German Chancellor Angela Merkel's conservatives are expecting a victory Sunday in elections in the state of Hesse.
Merkel is hoping a win in Hesse will bode well for general elections
On Sunday, Jan. 18, voters in Hesse will go to the polls for the second time in 12 months to elect a new parliament.
Opinion polls give Merkel's Christian Democrats (CDU) a comfortable lead over the center-left Social Democrats (SPD), junior partner in an uneasy coalition with the chancellor's party in Berlin.
The election comes as the country finds itself mired in recession, with unemployment rising, production declining and the government forced to pump tens of billions of euros into shoring up the economy.
Replacing Hesse's caretaker government
It also kicks off what Germans are calling a super election year, with voting for five of the country's 16 regional parliaments as well as elections for a new president in May and a general election on Sept. 27.
Koch has toned down his rhetoric this time around
Hesse, one of Germany's most prosperous states where the banking center of Frankfurt is located, has been administered by a caretaker government under CDU Prime Minister Roland Koch since inconclusive elections in January 2008.
In that vote, the SPD, led by Andrea Ypsilanti, narrowly failed to unseat Koch, whose hard-hitting campaign targeting young criminals from ethnic minorities alienated many voters.
Ypsilanti, 51, then tried to topple the premier by forming a parliamentary alliance with the Greens, backed by tacit support from the radical Left Party. In so doing, she broke a campaign promise not to work with the Left, an alliance of former East German communists and disgruntled Social Democrats from the West.
Eroding support for SPD
This proved too much for four SPD rebels, who withdrew their support a day before a crucial vote in parliament on Nov. 4, leaving their party leader without a majority. Ypsilanti was forced to make an embarrassing climbdown and agree to early elections.
Since then, voter support for the SPD has steadily eroded. Latest opinion polls show its ratings down to between 24 and 25 percent from 36.7 percent in the 2009 election.
Ypsilanti came very close ... but lost her support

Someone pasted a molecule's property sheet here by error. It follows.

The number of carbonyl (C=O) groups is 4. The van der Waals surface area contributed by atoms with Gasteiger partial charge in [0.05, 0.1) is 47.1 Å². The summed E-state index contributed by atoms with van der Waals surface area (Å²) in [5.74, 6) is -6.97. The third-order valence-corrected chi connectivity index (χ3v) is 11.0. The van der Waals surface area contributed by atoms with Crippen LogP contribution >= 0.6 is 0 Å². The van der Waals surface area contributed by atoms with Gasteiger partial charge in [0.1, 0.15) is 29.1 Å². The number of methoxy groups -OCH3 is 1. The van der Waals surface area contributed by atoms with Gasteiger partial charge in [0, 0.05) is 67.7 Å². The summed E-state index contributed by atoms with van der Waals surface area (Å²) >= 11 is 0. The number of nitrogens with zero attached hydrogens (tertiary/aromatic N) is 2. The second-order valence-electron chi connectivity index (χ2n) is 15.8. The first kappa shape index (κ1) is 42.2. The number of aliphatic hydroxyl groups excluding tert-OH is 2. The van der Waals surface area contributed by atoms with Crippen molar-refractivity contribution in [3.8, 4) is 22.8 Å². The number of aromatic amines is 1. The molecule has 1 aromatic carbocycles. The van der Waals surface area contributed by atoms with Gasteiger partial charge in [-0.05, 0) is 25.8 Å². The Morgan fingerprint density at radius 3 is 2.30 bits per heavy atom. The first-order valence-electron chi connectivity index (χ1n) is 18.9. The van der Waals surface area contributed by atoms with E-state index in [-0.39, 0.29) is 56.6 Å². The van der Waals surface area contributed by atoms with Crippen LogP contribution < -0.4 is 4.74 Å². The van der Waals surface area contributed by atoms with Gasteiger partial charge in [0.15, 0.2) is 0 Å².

The CDU, on the other hand, has seen its popularity grow to 41-42 percent from 36.8 percent last January. With its preferred partner the Free Democrats tipped to win 13 percent, the two would have a comfortable majority in the 110-seat legislature in Wiesbaden.
Surveys show the Greens also running at 13 percent, with the Left hovering around the 5 percent needed to gain parliamentary representation, but not enough to from a workable majority with the SPD.
Koch's challenger is Thorsten Schaefer-Guembel, 39, an SPD back-bencher who was plucked from obscurity by Ypsilanti to fight the election while she remained behind the scenes as party leader.
"He's just the figure on the car radiator grille while Ypsilanti remains firmly in the driving seat," quipped Koch, who has been premier for nearly a decade.
Difference in platforms
Schaefer-Guembel has sought to distance himself from his mentor and has put on a brave face when confronted with jokes about his double-barrelled name and thick spectacles.
Both the CDU and the SPD have pledged to invest more in education and infrastructure projects, but differ on energy policy and an expansion of Frankfurt airport, one of Europe's busiest, a move which the SPD opposes.
Schaefer-Guembel: competitor or puppet?
Koch, 50, has toned down his fiery rhetoric, concentrating instead on selling himself as a crisis manager at a time of growing economic uncertainty, a move that could make the CDU palatable to the Greens if a broader-based coalition is necessary.
A victory for the CDU would give it a boost in confidence in the run-up to the general election after the setback it suffered in a state election in Bavaria last September when its Christian Social Union sister party lost its absolute majority.
Test for general election?
While the Hesse vote might prove a reliable gauge of the mood of the electorate, leading politicians caution against viewing it as a test for the general election in eight months time.
"Voters often leave it until the last moment before deciding which party to support," said Interior Minister Wolfgang Schaeuble.